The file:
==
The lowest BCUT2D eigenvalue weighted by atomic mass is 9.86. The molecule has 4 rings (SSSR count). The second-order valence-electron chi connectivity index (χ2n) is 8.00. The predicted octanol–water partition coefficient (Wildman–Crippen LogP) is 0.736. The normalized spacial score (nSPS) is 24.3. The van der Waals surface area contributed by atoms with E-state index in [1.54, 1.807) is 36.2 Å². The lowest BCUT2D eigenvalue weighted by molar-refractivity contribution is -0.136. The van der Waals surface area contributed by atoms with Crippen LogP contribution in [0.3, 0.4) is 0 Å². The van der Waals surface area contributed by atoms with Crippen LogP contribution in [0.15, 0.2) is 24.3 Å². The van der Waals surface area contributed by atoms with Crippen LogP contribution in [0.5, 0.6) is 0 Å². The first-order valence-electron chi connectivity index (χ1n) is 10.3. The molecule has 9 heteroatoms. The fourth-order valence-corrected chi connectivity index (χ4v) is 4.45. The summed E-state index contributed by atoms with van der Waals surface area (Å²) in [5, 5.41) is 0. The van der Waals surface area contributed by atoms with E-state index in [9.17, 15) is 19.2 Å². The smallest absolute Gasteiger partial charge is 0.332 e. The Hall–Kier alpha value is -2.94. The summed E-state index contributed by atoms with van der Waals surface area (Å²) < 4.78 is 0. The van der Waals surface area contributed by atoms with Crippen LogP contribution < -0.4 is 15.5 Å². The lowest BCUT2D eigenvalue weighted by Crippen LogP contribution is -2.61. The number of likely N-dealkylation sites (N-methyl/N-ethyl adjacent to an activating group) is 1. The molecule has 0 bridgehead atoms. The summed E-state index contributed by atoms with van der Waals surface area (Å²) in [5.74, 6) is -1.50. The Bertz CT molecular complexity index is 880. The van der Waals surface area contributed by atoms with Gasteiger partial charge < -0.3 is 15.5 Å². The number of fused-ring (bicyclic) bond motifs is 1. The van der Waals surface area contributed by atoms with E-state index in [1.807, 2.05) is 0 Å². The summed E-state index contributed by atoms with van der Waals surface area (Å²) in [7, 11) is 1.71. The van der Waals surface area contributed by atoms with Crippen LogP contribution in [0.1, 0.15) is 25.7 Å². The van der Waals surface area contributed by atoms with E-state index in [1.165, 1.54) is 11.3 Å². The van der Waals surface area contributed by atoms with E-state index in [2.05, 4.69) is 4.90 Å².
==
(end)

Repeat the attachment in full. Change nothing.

The lowest BCUT2D eigenvalue weighted by atomic mass is 9.86. The molecule has 4 rings (SSSR count). The second-order valence-electron chi connectivity index (χ2n) is 8.00. The predicted octanol–water partition coefficient (Wildman–Crippen LogP) is 0.736. The normalized spacial score (nSPS) is 24.3. The van der Waals surface area contributed by atoms with E-state index in [1.54, 1.807) is 36.2 Å². The lowest BCUT2D eigenvalue weighted by molar-refractivity contribution is -0.136. The van der Waals surface area contributed by atoms with Crippen LogP contribution in [0.3, 0.4) is 0 Å². The van der Waals surface area contributed by atoms with Crippen LogP contribution in [0.15, 0.2) is 24.3 Å². The van der Waals surface area contributed by atoms with Crippen LogP contribution in [0.5, 0.6) is 0 Å². The first-order valence-electron chi connectivity index (χ1n) is 10.3. The molecule has 9 heteroatoms. The fourth-order valence-corrected chi connectivity index (χ4v) is 4.45. The summed E-state index contributed by atoms with van der Waals surface area (Å²) in [5, 5.41) is 0. The van der Waals surface area contributed by atoms with E-state index in [9.17, 15) is 19.2 Å². The smallest absolute Gasteiger partial charge is 0.332 e. The Hall–Kier alpha value is -2.94. The summed E-state index contributed by atoms with van der Waals surface area (Å²) < 4.78 is 0. The van der Waals surface area contributed by atoms with Crippen LogP contribution < -0.4 is 15.5 Å². The lowest BCUT2D eigenvalue weighted by Crippen LogP contribution is -2.61. The number of likely N-dealkylation sites (N-methyl/N-ethyl adjacent to an activating group) is 1. The molecule has 0 bridgehead atoms. The summed E-state index contributed by atoms with van der Waals surface area (Å²) in [5.74, 6) is -1.50. The Bertz CT molecular complexity index is 880. The van der Waals surface area contributed by atoms with Gasteiger partial charge < -0.3 is 15.5 Å². The number of fused-ring (bicyclic) bond motifs is 1. The van der Waals surface area contributed by atoms with E-state index in [1.807, 2.05) is 0 Å². The summed E-state index contributed by atoms with van der Waals surface area (Å²) in [7, 11) is 1.71. The van der Waals surface area contributed by atoms with Crippen LogP contribution in [0.1, 0.15) is 25.7 Å². The van der Waals surface area contributed by atoms with E-state index in [1.165, 1.54) is 11.3 Å². The van der Waals surface area contributed by atoms with E-state index in [2.05, 4.69) is 4.90 Å².